"Osama Bin Laden is Dead: Justice Has Been Served," reads the headline of a press release on the Islamic Center of Long Island's website.
In fact, many of the press releases on the site for the Westbury mosque relate to terrorism: denouncing those behind it and applauding when its perpetrators are caught. A section of one release reads: “Islam strictly condemns religious extremism and the use of violence against innocent lives. There is no justification in Islam for extremism or terrorism.”
Ten years after 9/11, Arab-American and Muslim communities on Long Island are growing rapidly. Interfaith events are the norm and local Muslims say Long Island’s diverse nature makes it easy to assimilate. But — and it’s a strong but — the challenge remains for those who practice Islam: make sure the actions of 19 hijackers do not tar an entire religion of an estimated 1.5 billion people worldwide.
“The average American on the street is a good person, means well, thinks well,” says Faroque Khan, who sits on the board of trustees at the ICLI, which recently received approval for a $4 million expansion project. “However, what is projected by individuals or by organizations or politicians creates a level of understandable anxiety among people who don’t have contact with Muslims.”
At Masjid Noor in Huntington, Mamoon Iqbal, a member of the mosque's management committee, says there has been growth in the number of people attending services and events every month. Besides an incident last year where someone threw a jar of nails at the mosque, Iqbal says there have been few instances of prejudice in the community.
“We have a very cordial relationship with our neighbors,” says Iqbal, later adding: “Other than that [speaking of the incident last year], the only problem we have with the community is municipal-type problems [such as parking]. If there was a store there, they would have the same problems.”
Iqbal is “as American as apple pie,” as he puts it. The 32-year-old was born and raised in New York by parents of Pakistani origin. He played intramural football at Half Hollow Hills High School East, where he was named a National Merit Scholar and graduated in the top five percent of his class. Today, Iqbal is a dentist in Queens and lives in Dix Hills with his wife and two daughters.
Iqbal says he has not personally experienced any prejudice because he is a practicing Muslim, but he knows the feelings still exist out there.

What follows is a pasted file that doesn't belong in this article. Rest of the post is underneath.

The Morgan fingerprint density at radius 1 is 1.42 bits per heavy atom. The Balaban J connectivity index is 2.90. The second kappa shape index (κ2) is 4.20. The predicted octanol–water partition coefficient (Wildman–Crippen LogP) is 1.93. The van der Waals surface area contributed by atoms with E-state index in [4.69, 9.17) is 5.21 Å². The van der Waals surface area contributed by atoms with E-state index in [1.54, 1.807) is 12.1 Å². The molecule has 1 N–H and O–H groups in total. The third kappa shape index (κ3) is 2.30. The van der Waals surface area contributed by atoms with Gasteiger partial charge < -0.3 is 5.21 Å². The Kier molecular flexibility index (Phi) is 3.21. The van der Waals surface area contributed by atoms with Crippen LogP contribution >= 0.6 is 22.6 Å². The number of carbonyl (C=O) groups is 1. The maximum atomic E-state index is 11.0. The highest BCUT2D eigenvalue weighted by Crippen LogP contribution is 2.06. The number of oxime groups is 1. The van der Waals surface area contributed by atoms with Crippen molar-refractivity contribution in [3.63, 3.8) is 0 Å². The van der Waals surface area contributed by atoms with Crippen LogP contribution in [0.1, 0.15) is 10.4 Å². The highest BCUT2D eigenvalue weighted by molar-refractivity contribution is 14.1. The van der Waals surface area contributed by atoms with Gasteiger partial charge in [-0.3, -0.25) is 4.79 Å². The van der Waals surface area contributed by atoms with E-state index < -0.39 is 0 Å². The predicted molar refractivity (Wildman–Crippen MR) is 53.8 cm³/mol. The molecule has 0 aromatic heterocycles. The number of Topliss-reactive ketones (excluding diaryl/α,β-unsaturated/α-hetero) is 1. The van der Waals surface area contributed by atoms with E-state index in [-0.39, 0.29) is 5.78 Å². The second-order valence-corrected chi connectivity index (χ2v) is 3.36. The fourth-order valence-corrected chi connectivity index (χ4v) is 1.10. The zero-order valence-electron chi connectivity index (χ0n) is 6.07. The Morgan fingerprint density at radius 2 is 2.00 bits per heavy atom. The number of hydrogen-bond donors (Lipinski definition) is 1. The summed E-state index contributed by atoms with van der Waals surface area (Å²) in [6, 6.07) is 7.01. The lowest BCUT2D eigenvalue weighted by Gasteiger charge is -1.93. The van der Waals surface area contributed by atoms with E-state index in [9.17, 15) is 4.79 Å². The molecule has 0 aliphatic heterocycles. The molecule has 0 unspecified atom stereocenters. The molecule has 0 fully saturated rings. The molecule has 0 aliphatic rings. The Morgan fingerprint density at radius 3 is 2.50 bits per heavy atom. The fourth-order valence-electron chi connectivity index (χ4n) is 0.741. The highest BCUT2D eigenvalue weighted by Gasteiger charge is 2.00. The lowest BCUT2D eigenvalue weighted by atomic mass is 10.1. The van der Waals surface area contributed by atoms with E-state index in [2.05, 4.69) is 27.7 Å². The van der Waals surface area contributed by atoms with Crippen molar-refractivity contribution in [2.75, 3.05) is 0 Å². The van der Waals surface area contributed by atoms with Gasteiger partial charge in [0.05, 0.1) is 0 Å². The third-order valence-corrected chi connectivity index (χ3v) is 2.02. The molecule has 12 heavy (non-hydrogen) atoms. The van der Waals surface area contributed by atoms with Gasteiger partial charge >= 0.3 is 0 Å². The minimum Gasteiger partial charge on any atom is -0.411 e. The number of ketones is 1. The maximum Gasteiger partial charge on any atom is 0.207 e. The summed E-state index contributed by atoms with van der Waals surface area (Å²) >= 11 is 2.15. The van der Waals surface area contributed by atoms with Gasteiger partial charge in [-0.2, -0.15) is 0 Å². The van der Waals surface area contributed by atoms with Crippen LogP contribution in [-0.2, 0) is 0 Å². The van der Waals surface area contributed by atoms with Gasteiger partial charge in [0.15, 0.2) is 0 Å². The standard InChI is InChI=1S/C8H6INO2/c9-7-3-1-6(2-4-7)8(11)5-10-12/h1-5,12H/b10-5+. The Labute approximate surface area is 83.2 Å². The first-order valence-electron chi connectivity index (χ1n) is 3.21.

“The onus has to be on the Muslims to portray the true meaning of the religion and the way that has been taught to us by God and the Koran and the Prophet Muhammad,” he says. “This is an onus on us and it is our job to educate the entire population as to who we are, what we are.”
Asked if Muslims on Long Island worry about another 9/11-type attack and what that could mean for all the efforts to beat back prejudice against Islam, Iqbal is defiant: those hijackers weren’t Muslims. They were terrorists.
“You can’t control the actions of somebody,” he says, adding of prejudice: “Our job is to just keep slogging at it. Do the best we can. We cannot apologize for someone else’s actions, someone else’s ignorance, we cannot be pinned because that’s not us. That’s not who we are.”
A higher bar to overcome
The large growth in Long Island’s Muslim population can be attributed to a national trend among immigrants, according to Larry Levy, executive dean at the National Center for Suburban Studies at Hofstra University.
“Immigrants are moving directly from their home country to the suburbs,” Levy says, “and bypassing the cities that generations ago immigrants used to stop in.”
Although Muslims come from numerous countries with a variety of cultures and different languages, Long Island’s Islamic population has united.
“It’s not automatic that Muslims here are going to come together,” Levy explains, “but on Long Island, they have in a way that’s helped give them a sense of security, made sure that their children learn the religion even as they begin to assimilate and it’s given them a visibility in a positive way.”
When the Islamic Center of Long Island proposed its 19,000 square foot expansion—complete with 13 classrooms, a library and preschool—it brought protests from neighbors over pretty general concerns that included parking, traffic and noise.
Levy praised mosque officials and the community, including Westbury Mayor Peter Cavallaro, for eventually overcoming those objections to allow the project to move forward. But while expansion projects, religious institutions included, are often met with neighborhood objections, Levy says the shadow of 9/11 and the prejudice it brought with it still remain.
“There seems to be more of an energy behind protests that meet Muslim centers,” Levy says. “Clearly Muslims have a higher bar to overcome than people in other religious institutions in terms of gaining general acceptance and it’s no doubt based on fear and anger and misunderstanding.”
A hopeful future
A decade after the deadliest terrorist attack on American soil, Muslims on Long Island continue to grow and prosper, and are ever hopeful of a future where the words 9/11 and Islam aren’t tied so closely together.
“I’m not too bogged down on 9/11,” says Kahn, who refers to America as “the best country in the world.” “I want to do good and show what the goodness is.”
Iqbal will have that same message for his daughters if they ever experience prejudice because of the religion they practice.
“I would explain to them, listen, there are some people who don’t understand and this is just the nature of where we live right now,” Iqbal says.
“Ignorance is a shadow that can only be lit by knowledge,” he says of what he will impart on his children. “It’s your job to put forth and be an ambassador…you win them over with good behavior.”